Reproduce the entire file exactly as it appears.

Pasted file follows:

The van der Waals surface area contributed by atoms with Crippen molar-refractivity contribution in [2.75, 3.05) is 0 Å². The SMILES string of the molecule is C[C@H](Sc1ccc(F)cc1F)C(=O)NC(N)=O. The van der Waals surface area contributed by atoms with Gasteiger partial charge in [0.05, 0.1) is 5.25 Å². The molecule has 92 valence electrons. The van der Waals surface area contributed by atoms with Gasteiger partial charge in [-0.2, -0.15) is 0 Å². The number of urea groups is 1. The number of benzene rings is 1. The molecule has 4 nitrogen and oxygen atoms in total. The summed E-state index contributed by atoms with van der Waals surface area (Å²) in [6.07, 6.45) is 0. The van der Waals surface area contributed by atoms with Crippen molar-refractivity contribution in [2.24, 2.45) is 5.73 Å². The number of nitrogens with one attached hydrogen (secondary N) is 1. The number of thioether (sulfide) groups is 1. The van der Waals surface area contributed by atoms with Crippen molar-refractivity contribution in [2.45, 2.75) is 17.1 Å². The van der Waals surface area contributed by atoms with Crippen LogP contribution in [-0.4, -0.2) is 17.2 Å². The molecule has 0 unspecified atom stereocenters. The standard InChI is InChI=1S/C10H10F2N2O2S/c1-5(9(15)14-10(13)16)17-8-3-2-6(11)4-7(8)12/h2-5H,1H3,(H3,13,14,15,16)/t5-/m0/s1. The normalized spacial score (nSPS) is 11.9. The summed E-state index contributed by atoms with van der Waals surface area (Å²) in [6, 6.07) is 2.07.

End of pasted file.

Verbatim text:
The van der Waals surface area contributed by atoms with Crippen molar-refractivity contribution in [2.75, 3.05) is 0 Å². The SMILES string of the molecule is C[C@H](Sc1ccc(F)cc1F)C(=O)NC(N)=O. The van der Waals surface area contributed by atoms with Gasteiger partial charge in [0.05, 0.1) is 5.25 Å². The molecule has 92 valence electrons. The van der Waals surface area contributed by atoms with Gasteiger partial charge in [-0.2, -0.15) is 0 Å². The number of urea groups is 1. The number of benzene rings is 1. The molecule has 4 nitrogen and oxygen atoms in total. The summed E-state index contributed by atoms with van der Waals surface area (Å²) in [6.07, 6.45) is 0. The van der Waals surface area contributed by atoms with Crippen molar-refractivity contribution in [2.24, 2.45) is 5.73 Å². The number of nitrogens with one attached hydrogen (secondary N) is 1. The number of thioether (sulfide) groups is 1. The van der Waals surface area contributed by atoms with Crippen molar-refractivity contribution in [2.45, 2.75) is 17.1 Å². The van der Waals surface area contributed by atoms with Crippen LogP contribution in [-0.4, -0.2) is 17.2 Å². The molecule has 0 unspecified atom stereocenters. The standard InChI is InChI=1S/C10H10F2N2O2S/c1-5(9(15)14-10(13)16)17-8-3-2-6(11)4-7(8)12/h2-5H,1H3,(H3,13,14,15,16)/t5-/m0/s1. The normalized spacial score (nSPS) is 11.9. The summed E-state index contributed by atoms with van der Waals surface area (Å²) in [6, 6.07) is 2.07.